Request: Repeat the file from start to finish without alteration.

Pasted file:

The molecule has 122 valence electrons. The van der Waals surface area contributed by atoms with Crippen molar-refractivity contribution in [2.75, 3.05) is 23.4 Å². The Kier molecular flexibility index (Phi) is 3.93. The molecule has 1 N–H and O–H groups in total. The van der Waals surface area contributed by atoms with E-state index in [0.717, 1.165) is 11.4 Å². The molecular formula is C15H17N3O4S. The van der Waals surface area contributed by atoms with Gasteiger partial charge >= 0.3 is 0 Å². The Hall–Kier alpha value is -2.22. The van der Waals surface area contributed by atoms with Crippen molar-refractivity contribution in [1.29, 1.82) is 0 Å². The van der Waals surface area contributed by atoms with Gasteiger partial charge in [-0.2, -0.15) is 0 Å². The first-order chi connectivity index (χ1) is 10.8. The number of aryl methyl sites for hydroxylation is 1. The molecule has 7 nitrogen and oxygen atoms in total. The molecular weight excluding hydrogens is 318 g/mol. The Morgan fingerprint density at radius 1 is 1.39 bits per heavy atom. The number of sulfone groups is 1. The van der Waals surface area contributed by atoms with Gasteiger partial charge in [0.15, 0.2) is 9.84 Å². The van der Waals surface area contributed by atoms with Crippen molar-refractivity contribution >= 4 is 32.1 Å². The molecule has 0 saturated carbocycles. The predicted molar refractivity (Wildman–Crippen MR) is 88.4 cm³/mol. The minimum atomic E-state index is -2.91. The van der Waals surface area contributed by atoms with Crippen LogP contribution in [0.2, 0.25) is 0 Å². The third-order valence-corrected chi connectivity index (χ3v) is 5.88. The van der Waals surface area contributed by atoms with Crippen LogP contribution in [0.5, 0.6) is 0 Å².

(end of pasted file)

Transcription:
The molecule has 122 valence electrons. The van der Waals surface area contributed by atoms with Crippen molar-refractivity contribution in [2.75, 3.05) is 23.4 Å². The Kier molecular flexibility index (Phi) is 3.93. The molecule has 1 N–H and O–H groups in total. The van der Waals surface area contributed by atoms with E-state index in [0.717, 1.165) is 11.4 Å². The molecular formula is C15H17N3O4S. The van der Waals surface area contributed by atoms with Gasteiger partial charge >= 0.3 is 0 Å². The Hall–Kier alpha value is -2.22. The van der Waals surface area contributed by atoms with Crippen molar-refractivity contribution in [1.29, 1.82) is 0 Å². The van der Waals surface area contributed by atoms with Gasteiger partial charge in [-0.2, -0.15) is 0 Å². The first-order chi connectivity index (χ1) is 10.8. The number of aryl methyl sites for hydroxylation is 1. The molecule has 7 nitrogen and oxygen atoms in total. The molecular weight excluding hydrogens is 318 g/mol. The Morgan fingerprint density at radius 1 is 1.39 bits per heavy atom. The number of sulfone groups is 1. The van der Waals surface area contributed by atoms with Gasteiger partial charge in [0.15, 0.2) is 9.84 Å². The van der Waals surface area contributed by atoms with Crippen molar-refractivity contribution >= 4 is 32.1 Å². The molecule has 0 saturated carbocycles. The predicted molar refractivity (Wildman–Crippen MR) is 88.4 cm³/mol. The minimum atomic E-state index is -2.91. The van der Waals surface area contributed by atoms with Crippen LogP contribution in [0.2, 0.25) is 0 Å². The third-order valence-corrected chi connectivity index (χ3v) is 5.88. The van der Waals surface area contributed by atoms with Crippen LogP contribution in [0.5, 0.6) is 0 Å².